The smoking image has had healthier days. Hollywood movies once flaunted heroines puffing the parched cocoa leaf as though inhaling divine amrita. And men, west and east, have always brutishly enjoyed the macho-ness of nursing a nicotine weed. But today smoking is increasingly considered a dirty habit–something done in private and not talked about. Smoking is now banned on numerous major airlines, and many corporations make smokers go outside to "do it."
Even in India–a land without tough surgeon generals and no historical objection to smoking just about anything–tobacco smoking is losing its decent image. In fact, one village in Kerala acknowledged that the habit is so deadly, that citizens got together and outlawed it completely. When I heard this, I went there, to Koolimad, a verdant, picturesque hamlet. I found out right away that it was the youthful members of the village's library reading room who spearheaded this remarkable feat. "During our annual meeting, one member was smoking non-stop," young Sunil recounted to me. "A villager had just died of cancer, and this disturbed us. So, one of our members suggested a campaign against smoking and chewing tobacco. We went house to house on a signature campaign, explaining all the ill-effects of tobacco. The villagers were persuaded, and gradually the campaign turned into a resolution. Shopkeepers agreed to stop selling tobacco and youth bought and burned all remaining stocks of tobacco in a bonfire. Everyone made pledges to stop smoking–even chain-smokers. Womenfolk kept strict vigils on their men. Old people were the hardest to convince. They kept grumbling, 'Let us enjoy the last few years of our lives!' But they were compelled to stop. Everyone stuck to their word. 'Now, if anyone wants to smoke they have to go to another village,' Shaji enjoyed telling me. 'Anyone breaking the pledge, smoking here in Koolimad, risks being excommunicated! Actually, we are all like a well-knit family and have had no problems. Everyone is now taking pride in our achievement.' "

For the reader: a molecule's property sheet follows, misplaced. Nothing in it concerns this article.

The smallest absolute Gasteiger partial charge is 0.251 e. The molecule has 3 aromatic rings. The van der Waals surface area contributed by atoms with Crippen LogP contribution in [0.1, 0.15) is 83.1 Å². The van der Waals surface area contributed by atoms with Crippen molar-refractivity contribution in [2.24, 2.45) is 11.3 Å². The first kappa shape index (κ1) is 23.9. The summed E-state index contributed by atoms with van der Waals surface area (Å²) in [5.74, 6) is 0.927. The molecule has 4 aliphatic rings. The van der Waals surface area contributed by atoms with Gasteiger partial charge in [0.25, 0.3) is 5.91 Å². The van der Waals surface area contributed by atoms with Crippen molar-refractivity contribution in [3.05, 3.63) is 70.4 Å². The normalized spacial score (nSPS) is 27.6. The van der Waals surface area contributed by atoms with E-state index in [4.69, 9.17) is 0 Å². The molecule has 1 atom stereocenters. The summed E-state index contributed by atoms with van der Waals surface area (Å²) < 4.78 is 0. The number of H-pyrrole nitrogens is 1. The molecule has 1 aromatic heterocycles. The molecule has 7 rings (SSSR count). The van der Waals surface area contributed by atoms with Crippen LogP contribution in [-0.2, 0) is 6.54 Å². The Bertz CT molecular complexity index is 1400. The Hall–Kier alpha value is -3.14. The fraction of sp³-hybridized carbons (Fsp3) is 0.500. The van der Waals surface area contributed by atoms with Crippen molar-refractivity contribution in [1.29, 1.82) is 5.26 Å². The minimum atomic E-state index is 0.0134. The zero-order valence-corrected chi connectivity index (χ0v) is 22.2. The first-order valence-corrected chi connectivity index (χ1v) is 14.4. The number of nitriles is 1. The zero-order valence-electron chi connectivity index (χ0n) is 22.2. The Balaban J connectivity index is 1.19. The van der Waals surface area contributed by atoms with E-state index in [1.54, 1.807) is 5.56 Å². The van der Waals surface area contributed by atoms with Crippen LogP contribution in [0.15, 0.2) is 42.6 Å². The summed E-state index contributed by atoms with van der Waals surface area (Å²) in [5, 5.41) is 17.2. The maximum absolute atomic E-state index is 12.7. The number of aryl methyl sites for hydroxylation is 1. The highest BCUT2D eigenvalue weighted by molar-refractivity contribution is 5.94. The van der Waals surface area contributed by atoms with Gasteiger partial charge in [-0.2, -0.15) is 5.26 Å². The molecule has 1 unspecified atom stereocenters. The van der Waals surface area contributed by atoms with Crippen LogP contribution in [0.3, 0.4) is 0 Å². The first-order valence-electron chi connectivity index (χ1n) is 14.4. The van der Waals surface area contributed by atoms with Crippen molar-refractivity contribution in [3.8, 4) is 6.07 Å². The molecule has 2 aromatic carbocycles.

As statutory warnings on cigarette packets and government anti-smoking campaigns prove ineffective, the village of Koolimad shows what youth can do to awake, arise and uplift India when conscience combines with their innate verve.